4 out of 5 stars
My faith in literature is restored.
This is the second in a series of novels that I have publicly declared my adoration for to the point where it might be bordering on obsessive. The first, the Lies of Locke Lamora, I have waxed poetics about to anyone who would listen. The characters are beautifully done and, lets face it, any story where you give me thieves or pirates, I'm pretty much going to squee like the little fangril that I am. These novels fit under the criteria I have for fantastic books by causing that horrible moment of not enjoying any novel read directly after finishing these ones, because nothing else compares.
In Scott Lynch's sequel, Red Sea's Under Red Skies, we pick up where we left off in the last book. Now, I won't give anything away in case you've had the misfortune of not picking this series up yet, but lets just say, that when we last saw our antihero's, they were pretty much up the creek, without a paddle, while trying to heal gaping wounds and knowing that the gods and anything else remotely powerful, had a price on their head. It was good times for all.
So of course, Red Sea's jumps right into the character trying to rebuild what they have lost and trying to adjust to a new city. And by adjusting, I mean that they get caught up in gambling rings, political upheaval, a secret society that wants their heads on a platter, and a whole slew of misunderstood moments because Locke has issues but we love him to death because he's the embodiment of what a rogue should be. Also, Pirates.
They are female and can hold their own and you don't want to shove them off a cliff for being a stereotypical ice cold bitch because apparently us females can only be written three different ways... I may have some issues with female characterization lately....
Anyway! Fully realized, kick ass, women who actually still feel like they are women! Huzzah!
Alright, now for the serious portion.
Lynch is what I would consider a good writer. He strings words together to form these beautiful moments that I have to stop and say out loud because they are simply the type of words you want to feel roll of your tongue. Then, in the next paragraph, he is crass and vulgar because his main characters are vagrants who are cheating, lying and drinking their way through a city and a job. I love this about him. He knows when certain dialogue is appropriate and he knows how to tug on romantic heartstrings and send his reader into a brief love affair with words.
That being said, he can be long winded. One of the things that I've noticed about him in the last two novels is that he spends a lot of time developing his world. While normally that wouldn't be an issue for me because I am all about development, I feel like there are moment that Lynch dives too far into his description. I'm not sure if I want to consider this a slight on him however because I know a lot of people who love description. Blocks of text work for some people. I'm the type of reader that wants dialogue, however, and don't care so much about what the city looks like when we first enter the scene or the political structure that is controlling this society. I want to find all that out as the story goes. But, I am aware that this is more of a personal choice than anything else. I also think that part of my irritation about these blocks of text stems from the fact that I wanted to know what was happening next. Lynch writes such an intriguing story that I don't really care what the city looks like or about the aqueducts that were laid when it was first built. I want to know if Locke is going to make it out of the situation without being beaten to death and if he has another trick up his sleeve to do so.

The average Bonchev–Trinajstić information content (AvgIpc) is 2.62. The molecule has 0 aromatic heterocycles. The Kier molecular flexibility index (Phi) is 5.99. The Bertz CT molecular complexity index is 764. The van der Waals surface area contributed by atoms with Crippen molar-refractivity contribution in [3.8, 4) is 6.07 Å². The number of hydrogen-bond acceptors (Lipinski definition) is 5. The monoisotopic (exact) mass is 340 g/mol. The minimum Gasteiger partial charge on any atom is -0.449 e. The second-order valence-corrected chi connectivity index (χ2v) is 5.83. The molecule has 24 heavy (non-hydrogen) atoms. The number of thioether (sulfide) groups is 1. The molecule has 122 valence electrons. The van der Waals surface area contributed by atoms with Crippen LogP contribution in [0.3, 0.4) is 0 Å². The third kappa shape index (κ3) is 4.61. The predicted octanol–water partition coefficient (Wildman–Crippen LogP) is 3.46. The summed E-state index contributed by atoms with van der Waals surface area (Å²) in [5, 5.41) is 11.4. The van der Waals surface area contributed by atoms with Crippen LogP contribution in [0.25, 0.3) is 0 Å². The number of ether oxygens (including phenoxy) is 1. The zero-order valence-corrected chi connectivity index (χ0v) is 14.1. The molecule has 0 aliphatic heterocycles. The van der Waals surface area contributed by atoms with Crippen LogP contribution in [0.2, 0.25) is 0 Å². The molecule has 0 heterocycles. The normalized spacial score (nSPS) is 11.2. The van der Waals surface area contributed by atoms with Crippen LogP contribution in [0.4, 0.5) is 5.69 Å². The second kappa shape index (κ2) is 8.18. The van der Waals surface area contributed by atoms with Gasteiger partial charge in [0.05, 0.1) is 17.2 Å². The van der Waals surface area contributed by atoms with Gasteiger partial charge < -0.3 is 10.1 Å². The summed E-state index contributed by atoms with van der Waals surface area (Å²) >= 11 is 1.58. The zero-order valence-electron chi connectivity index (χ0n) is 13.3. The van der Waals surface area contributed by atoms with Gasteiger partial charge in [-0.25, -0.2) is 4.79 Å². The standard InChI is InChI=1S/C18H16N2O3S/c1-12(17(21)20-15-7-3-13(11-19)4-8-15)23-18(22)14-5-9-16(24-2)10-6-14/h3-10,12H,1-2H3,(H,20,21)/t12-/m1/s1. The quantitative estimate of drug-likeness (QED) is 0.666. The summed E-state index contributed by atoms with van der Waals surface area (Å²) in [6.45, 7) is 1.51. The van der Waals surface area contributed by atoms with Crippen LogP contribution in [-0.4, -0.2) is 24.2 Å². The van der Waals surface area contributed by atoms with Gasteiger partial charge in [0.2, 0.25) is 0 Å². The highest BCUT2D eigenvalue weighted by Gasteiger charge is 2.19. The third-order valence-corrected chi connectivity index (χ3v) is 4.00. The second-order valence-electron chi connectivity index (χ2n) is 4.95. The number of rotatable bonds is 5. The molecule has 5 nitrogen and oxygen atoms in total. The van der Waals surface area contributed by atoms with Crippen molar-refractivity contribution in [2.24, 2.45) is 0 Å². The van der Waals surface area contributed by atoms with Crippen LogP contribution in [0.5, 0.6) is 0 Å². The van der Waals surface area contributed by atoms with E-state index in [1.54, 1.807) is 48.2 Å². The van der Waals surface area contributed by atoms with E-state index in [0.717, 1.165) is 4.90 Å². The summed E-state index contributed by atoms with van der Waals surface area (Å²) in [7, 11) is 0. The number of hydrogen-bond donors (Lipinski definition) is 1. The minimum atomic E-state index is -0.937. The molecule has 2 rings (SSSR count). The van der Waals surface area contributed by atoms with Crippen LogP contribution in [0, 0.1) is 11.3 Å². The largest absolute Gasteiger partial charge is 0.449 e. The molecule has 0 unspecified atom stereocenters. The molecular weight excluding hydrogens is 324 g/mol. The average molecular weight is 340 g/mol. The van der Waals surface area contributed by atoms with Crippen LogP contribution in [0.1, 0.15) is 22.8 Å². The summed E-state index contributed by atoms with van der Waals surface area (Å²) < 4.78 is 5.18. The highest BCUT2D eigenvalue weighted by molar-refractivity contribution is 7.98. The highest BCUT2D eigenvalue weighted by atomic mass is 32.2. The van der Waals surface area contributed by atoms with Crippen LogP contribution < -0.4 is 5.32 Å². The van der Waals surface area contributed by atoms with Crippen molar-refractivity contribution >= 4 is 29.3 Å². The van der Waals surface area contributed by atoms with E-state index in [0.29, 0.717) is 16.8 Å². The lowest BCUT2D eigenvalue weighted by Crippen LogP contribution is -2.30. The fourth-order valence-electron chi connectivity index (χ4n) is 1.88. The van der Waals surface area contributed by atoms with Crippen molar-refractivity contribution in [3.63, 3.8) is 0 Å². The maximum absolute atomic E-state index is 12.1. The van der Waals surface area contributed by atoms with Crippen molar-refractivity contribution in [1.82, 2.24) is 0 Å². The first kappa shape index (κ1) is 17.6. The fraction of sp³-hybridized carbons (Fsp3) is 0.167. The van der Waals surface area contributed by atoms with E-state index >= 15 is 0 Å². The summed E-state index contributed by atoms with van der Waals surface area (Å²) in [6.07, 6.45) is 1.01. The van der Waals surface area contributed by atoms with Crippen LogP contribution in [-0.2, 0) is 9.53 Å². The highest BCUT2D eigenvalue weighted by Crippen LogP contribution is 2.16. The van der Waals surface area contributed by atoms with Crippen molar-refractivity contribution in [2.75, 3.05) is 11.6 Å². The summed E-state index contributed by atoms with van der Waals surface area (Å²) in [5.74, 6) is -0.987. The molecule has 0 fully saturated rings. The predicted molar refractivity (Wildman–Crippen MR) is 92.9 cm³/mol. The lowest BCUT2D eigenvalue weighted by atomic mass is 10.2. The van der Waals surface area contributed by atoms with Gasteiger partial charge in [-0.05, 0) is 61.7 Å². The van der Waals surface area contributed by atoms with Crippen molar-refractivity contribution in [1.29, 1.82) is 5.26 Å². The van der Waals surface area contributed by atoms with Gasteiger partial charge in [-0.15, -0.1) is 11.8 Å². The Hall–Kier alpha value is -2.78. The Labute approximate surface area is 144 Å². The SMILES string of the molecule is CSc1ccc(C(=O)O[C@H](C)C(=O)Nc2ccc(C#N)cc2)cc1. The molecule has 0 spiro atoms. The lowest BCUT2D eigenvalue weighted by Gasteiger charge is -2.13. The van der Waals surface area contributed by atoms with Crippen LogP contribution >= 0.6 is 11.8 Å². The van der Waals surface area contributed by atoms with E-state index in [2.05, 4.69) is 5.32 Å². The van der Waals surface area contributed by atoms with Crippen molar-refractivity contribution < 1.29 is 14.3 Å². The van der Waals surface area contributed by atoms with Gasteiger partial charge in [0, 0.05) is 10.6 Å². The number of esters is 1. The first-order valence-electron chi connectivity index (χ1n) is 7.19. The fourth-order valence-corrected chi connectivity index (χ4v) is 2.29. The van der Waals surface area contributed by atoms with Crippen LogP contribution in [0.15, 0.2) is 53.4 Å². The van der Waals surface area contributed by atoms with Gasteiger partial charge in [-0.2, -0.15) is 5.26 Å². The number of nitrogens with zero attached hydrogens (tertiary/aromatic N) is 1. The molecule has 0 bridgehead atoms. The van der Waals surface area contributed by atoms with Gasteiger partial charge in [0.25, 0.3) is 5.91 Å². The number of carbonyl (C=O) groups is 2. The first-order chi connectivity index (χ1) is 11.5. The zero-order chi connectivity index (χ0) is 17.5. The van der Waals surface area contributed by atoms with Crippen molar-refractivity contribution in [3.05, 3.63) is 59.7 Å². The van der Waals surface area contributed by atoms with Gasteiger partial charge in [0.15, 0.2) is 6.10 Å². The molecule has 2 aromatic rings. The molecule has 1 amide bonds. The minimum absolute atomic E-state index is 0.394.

My other issue I would like to bring up isn't so much of a complaint but more of a warning. Do not read this book if you are someone that wants to sit down and check out for a while. If your mind is prone to wandering during novels, this is not your tale. Lynch loves to write with intricacy and he snuggles up to convoluted ideas at night with a warm mug of cocoa. There were moments that I found myself having to go back and fact check things because he throws so much at you that at times, you struggle to remember who is good and who is bad and who it is they are supposed to be trusting. Which, now that I think about it, is probably the point. However, it is not a novel you can sit down and passively read. Get yourself immersed in this world and learn these characters because if you don't, you are missing out on the genius of this story.
And finally, I love these characters; The Gentlemen Bastards. Their names and titles fit them perfectly (both their real names and their false ones). Jean has become much more developed in this book and has moved passed the muscle of the group and Locke, and I don't think I can stress this enough, is what a rogue should be. He can't fight. He's not someone that you should be entrusting with an army or even with your life. But he can talk his way out of a situation and rob you blind, all with a smile on his face. The fact that the author did not make him strong or even all that competent in fights, the fact that he is somewhat of a coward, makes this character real. He has flaws and he has many. I have a feeling we will be learning more about these flaws in the next novel when a certain redheaded woman who we've been hearing about for two books, finally makes her appearance.
If you are a fantasy reader, buy this book. It is intelligent, funny, and all the things that a woman looks for in a man but has the added benefit of not whining at you while they are sick with the common cold or a leg cramp.
To see more of what I was reading this month go here: http://papertales4u.blogspot.com/2013/07/july-book-reads.html
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